Quinn Harris (USA Today)

NBA teams are scheduled to begin traveling to Florida next week, with staggered arrivals between July 7 and July 9. The league plans to resume the season on July 30 at Disney World, despite a surge of COVID-19 cases in the area. 

In an interview with TIME Magazine, NBA commissioner Adam Silver said that it is "never 'full steam no matter what,'" but the league is moving forward. "Our best understanding of this virus is that it's not going away anytime soon so we feel we have to find a way to move forward, and this is our way," Silver said. 

The interview touched on a number of topics, from health risks to potential protests and on-court profanity. Perhaps most interesting was his claim that the NBA's return to play plan is not about money. His full quote:

Sean Gregory, TIME Magazine: You mentioned, Adam, economic necessity. How much is that coming into play here?

Silver: It comes into play in that we feel an obligation to our sport and to the industry to find our new normal. And so, I mean it doesn't come into play in terms of dollars and cents because frankly, it's not all that economical for us to play on this campus. It's enormously expensive. Obviously, we don't have fans. I should've mentioned earlier, so, we're not selling tickets. But as I said, we almost see it as our duty to find a way that we can still provide the sport of basketball to our fans and to the broader community. This is how we're going to do it. This is not a sustainable model over the long term, that's for sure, at least based on the way we've conducted our sport historically. But again, we view this extraordinary circumstance. You know, as Dr. Fauci and others have said many times, this will end. This will not be our new normal forever. And whether that's another year or another two years, again, we felt it was incumbent on us to find a way that we can do what we do, which is to say play NBA basketball.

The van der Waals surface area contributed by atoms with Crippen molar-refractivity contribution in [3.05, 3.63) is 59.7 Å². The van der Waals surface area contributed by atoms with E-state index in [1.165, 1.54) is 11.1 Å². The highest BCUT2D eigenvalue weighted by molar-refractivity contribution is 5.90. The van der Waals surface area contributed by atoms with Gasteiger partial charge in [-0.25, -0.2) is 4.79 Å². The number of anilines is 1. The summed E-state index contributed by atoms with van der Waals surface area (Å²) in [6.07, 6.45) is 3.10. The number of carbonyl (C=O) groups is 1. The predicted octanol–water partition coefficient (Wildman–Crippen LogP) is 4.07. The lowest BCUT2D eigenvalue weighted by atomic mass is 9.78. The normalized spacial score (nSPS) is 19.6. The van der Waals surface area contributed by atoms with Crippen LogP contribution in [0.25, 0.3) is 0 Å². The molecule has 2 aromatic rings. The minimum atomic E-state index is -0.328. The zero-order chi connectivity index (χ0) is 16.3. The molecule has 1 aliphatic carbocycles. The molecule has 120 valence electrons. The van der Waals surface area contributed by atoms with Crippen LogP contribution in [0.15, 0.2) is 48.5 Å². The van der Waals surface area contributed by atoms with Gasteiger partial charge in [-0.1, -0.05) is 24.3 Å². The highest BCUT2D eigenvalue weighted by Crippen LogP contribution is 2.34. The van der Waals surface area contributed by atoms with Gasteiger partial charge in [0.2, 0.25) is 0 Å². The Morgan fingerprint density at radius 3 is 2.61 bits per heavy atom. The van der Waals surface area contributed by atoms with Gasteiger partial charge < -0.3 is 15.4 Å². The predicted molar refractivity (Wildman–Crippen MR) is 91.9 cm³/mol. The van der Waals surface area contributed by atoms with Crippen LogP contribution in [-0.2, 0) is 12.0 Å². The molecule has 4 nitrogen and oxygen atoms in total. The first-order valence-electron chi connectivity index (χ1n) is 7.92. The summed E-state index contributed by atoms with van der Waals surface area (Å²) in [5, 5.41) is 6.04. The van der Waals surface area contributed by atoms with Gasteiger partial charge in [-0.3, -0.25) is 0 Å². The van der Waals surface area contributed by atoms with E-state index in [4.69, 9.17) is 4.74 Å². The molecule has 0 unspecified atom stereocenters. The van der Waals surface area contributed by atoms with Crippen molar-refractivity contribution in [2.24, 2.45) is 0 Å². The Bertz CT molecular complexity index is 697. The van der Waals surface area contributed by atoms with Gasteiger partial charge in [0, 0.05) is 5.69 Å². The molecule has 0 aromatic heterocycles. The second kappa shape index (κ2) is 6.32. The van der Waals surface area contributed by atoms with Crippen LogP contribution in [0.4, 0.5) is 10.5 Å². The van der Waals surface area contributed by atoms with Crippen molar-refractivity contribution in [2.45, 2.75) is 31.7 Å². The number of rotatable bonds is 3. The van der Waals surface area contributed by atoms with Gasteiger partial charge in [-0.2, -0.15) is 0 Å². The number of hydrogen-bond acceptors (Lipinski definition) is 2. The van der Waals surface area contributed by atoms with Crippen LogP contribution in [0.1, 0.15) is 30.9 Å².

This is not the first time Silver has said something like this. On ESPN's "Return of Sports" special two weeks ago, he said that "the incremental difference between at this point playing and not playing isn't nearly as great as people think especially given the enormous expense in putting this on." He also argued that it would be "a respite from enormous difficulties people are dealing with in their lives right now," and that the NBA had an "obligation to try this because the alternative is to stay on the sidelines."

In essence, Silver is making the case that sports returning has an intangible benefit to the nation's psyche, that the NBA will give people something to look forward to and enjoy, that this massive operation is for the greater good. This idea is not without merit, and in fact some public-health experts have spoken recently about the intrinsic value of sports.

"There are a lot of benefits of having sports," Ashish Jha, director of the Harvard Global Health Institute, told ESPN's Zach Lowe. "An entire year and a half without sports would be painful for our country. I'm supportive of attempts to try to get sports back."

There is a difference, however, between highlighting the non-financial benefits of the return and downplaying its obvious financial benefits. Silver has done both of these things, and in doing the latter he has chosen to compare the amount of money the NBA will make from the restart to what it would make in a normal season with fans in arenas, rather than comparing it to the real-life alternative: playing no games and making no money. 

The NBA should aspire to be more than a money-making machine, but it is also a business. Dallas Mavericks owner Mark Cuban acknowledged as such to TIME on Tuesday. 

"I mean, I'd be a hypocrite if I didn't say that [money] had something to do with it," Cuban said. "You know, is it for the money? Yes, that's a big part of it. Is it because our guys are professionals and they want to do their jobs like any other professional in any other industry? Yes, that's a big part of it. Is it because we know that the American citizenry needs a distraction and wants something to root for and cheer for and that professional sports…can really play a big role and improve the mental health of this country? Yes, that plays a role in it as well."

Your mileage may vary on how much of an effect you think the return of sports will have on the mental health of a country that is dealing with a deadly pandemic and rampant unemployment. Reasonable people can also disagree about how risky it is for the NBA to be setting up its campus in an area where there is a particularly scary outbreak. There should be no confusion, however, about the financial incentive for the NBA here. It is immense.